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Sign over I-40 in Durham could damage public trust about vaccine process, expert says

The (Raleigh) News & Observer logo The (Raleigh) News & Observer 2020-12-01 Adam Wagner and Virginia Bridges, The News & Observer (Raleigh, N.C.)

DURHAM

A sign that appeared over Interstate 40 in Durham this week could damage public trust in the COVID-19 vaccine process, says a Duke University expert.

The sign said “COVID-19 vaccine makers are exempt from liability” and hung from the American Tobacco Trail Bridge Sunday.

Thomas Denney, the chief operating officer of Duke University’s Human Vaccine Institute, told The News & Observer: “It creates this whole concept of vaccine hesitancy and ‘Don’t trust the scientists.’ I think it’s horrible.

“It’s OK to have a dialogue and debate over new vaccines or treatments like this,” Denney continued, “but when you start planting a lot of disparaging things in people’s minds, it takes a lot of time to turn it around.”

To boost public trust in a vaccine, Denney said it is important that public health leaders explain how the development process works and that trials were done the right way. He also said it is important that elected officials and other leaders make it known that they have taken the shot, like Gov. Roy Cooper and N.C. Department of Health and Human Services Secretary Dr. Mandy Cohen did with their flu shots this year.

Cynthia Booth, a spokesperson for Durham Parks and Recreation, said a city transportation official received an email around 5 p.m. Sunday requesting the removal of the sign.

City workers were scheduled to take down the sign Monday at 6:30 a.m., but it had already been taken down by that time, Booth said.

“Nobody knows who took it down,” Booth said.

Compensation for serious side effects

The sign’s message is technically correct, Denney said.

“The development and manufacture of vaccines are deemed a public health necessity,” Denney said, “and there’s been other mechanisms that would provide some sort of compensation for serious side effects.”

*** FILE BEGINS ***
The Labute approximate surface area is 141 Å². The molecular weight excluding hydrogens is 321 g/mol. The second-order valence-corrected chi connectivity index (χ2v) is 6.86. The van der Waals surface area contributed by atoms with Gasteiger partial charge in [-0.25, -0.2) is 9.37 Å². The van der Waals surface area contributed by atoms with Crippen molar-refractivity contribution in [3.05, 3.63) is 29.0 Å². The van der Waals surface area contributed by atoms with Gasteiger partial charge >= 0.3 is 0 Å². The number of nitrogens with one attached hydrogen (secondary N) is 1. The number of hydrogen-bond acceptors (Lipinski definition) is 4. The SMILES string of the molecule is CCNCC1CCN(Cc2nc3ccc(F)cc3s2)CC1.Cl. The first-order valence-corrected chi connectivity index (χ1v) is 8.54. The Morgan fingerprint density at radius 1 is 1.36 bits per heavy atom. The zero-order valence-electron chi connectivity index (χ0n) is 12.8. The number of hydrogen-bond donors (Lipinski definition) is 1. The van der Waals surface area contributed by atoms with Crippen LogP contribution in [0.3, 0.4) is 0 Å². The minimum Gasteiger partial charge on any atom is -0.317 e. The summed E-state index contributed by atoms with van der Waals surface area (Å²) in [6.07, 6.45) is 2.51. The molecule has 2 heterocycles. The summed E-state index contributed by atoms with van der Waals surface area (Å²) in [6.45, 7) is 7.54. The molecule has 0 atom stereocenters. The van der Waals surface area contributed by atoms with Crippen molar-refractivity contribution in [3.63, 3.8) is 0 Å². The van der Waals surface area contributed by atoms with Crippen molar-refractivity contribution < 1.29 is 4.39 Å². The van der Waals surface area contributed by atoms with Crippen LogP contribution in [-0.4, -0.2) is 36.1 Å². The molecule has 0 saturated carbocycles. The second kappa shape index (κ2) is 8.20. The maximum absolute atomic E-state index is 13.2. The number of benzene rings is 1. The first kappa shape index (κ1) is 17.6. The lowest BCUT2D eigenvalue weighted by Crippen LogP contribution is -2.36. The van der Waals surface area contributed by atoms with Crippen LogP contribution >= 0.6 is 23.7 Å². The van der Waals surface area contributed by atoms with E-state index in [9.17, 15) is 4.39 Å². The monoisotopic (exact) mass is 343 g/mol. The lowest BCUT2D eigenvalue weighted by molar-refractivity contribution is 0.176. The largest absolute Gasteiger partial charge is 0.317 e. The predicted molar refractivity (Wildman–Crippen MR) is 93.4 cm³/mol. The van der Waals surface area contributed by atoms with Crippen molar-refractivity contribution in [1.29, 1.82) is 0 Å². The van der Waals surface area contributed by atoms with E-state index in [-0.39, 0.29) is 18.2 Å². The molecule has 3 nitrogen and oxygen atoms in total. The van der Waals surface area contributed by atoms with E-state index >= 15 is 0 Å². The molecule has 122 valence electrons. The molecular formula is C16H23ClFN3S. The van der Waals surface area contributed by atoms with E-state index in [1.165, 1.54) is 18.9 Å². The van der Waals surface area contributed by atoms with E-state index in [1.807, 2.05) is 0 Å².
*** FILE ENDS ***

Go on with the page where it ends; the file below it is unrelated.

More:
In the instance of a COVID-19 vaccine, that mechanism will be the federal government’s Countermeasures Injury Compensation Program.

The program has existed since 2010 to provide benefits to people who suffer serious injuries when taking a vaccine or similar medical “countermeasure” to stave off a public health threat, according to the Health Resources & Service Administration, which oversees it. In addition to COVID-19, the program covers countermeasures against Ebola, Zika and even the flu.

Per the HRSA, benefits can include lost employment, lost income or uncovered medical expenses.

Pointing to Phase Three trials from Moderna and Pfizer, Denney said that he trusts the clinical trial process and is confident they don’t come with widespread serious side effects.

“If there were some really serious side effects, I think we would have heard about it by now,” he said.

Fatigue, headache reported in a few people

Pfizer has reported a 95% effectiveness rate based on a trial that enrolled 43,661 people. The company also reported that the most serious safety concerns it found during the trial were fatigue in 3.8% and a headache in 2% of people.

The Food and Drug Administration’s vaccine advisory committee will meet Dec. 10 to discuss an emergency use authorization for Pfizer’s vaccine.

Moderna announced Monday that based on a clinical trial of 30,000 participants, its vaccine is 94.1% effective against COVID-19.

The company has reported that about 2.7% of people suffered pain around the area where the Moderna vaccine’s first shot was injected. After the second shot, 9.7% of people were fatigued, 8.9% suffered from muscle aches and about 5.2% had joint pain, among other side effects. The FDA vaccine advisory committee will hold a hearing on Dec. 17 to review the Moderna vaccine.

Those side effects do not deter Denney, who said, “I can’t wait to roll up my sleeve for one, and I’m hoping it’s January.”

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©2020 The News & Observer (Raleigh, N.C.)

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